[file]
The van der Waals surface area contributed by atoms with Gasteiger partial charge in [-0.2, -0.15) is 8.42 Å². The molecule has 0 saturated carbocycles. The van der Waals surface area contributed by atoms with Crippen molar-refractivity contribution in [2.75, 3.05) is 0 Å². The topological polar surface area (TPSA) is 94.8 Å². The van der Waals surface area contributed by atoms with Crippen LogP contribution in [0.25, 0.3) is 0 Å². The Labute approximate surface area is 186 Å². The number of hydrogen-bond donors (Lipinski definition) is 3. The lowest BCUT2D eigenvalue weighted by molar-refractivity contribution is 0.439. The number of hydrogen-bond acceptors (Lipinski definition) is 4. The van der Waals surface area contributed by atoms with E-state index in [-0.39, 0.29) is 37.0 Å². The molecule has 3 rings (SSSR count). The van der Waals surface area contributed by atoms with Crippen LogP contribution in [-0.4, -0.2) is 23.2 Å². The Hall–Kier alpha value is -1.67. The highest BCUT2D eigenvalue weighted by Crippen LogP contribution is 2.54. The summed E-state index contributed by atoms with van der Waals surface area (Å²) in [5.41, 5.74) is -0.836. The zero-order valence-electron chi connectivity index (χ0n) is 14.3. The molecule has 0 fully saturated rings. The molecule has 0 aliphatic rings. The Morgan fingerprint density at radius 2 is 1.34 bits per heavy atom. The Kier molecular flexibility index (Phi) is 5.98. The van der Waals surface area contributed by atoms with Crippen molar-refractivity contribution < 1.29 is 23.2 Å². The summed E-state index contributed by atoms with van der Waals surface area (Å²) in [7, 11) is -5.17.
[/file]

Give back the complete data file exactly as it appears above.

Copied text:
The van der Waals surface area contributed by atoms with Gasteiger partial charge in [-0.2, -0.15) is 8.42 Å². The molecule has 0 saturated carbocycles. The van der Waals surface area contributed by atoms with Crippen molar-refractivity contribution in [2.75, 3.05) is 0 Å². The topological polar surface area (TPSA) is 94.8 Å². The van der Waals surface area contributed by atoms with Crippen LogP contribution in [0.25, 0.3) is 0 Å². The Labute approximate surface area is 186 Å². The number of hydrogen-bond donors (Lipinski definition) is 3. The lowest BCUT2D eigenvalue weighted by molar-refractivity contribution is 0.439. The number of hydrogen-bond acceptors (Lipinski definition) is 4. The van der Waals surface area contributed by atoms with E-state index in [-0.39, 0.29) is 37.0 Å². The molecule has 3 rings (SSSR count). The van der Waals surface area contributed by atoms with Crippen LogP contribution in [-0.4, -0.2) is 23.2 Å². The Hall–Kier alpha value is -1.67. The highest BCUT2D eigenvalue weighted by Crippen LogP contribution is 2.54. The summed E-state index contributed by atoms with van der Waals surface area (Å²) in [5.41, 5.74) is -0.836. The zero-order valence-electron chi connectivity index (χ0n) is 14.3. The molecule has 0 fully saturated rings. The molecule has 0 aliphatic rings. The Morgan fingerprint density at radius 2 is 1.34 bits per heavy atom. The Kier molecular flexibility index (Phi) is 5.98. The van der Waals surface area contributed by atoms with Crippen molar-refractivity contribution < 1.29 is 23.2 Å². The summed E-state index contributed by atoms with van der Waals surface area (Å²) in [7, 11) is -5.17.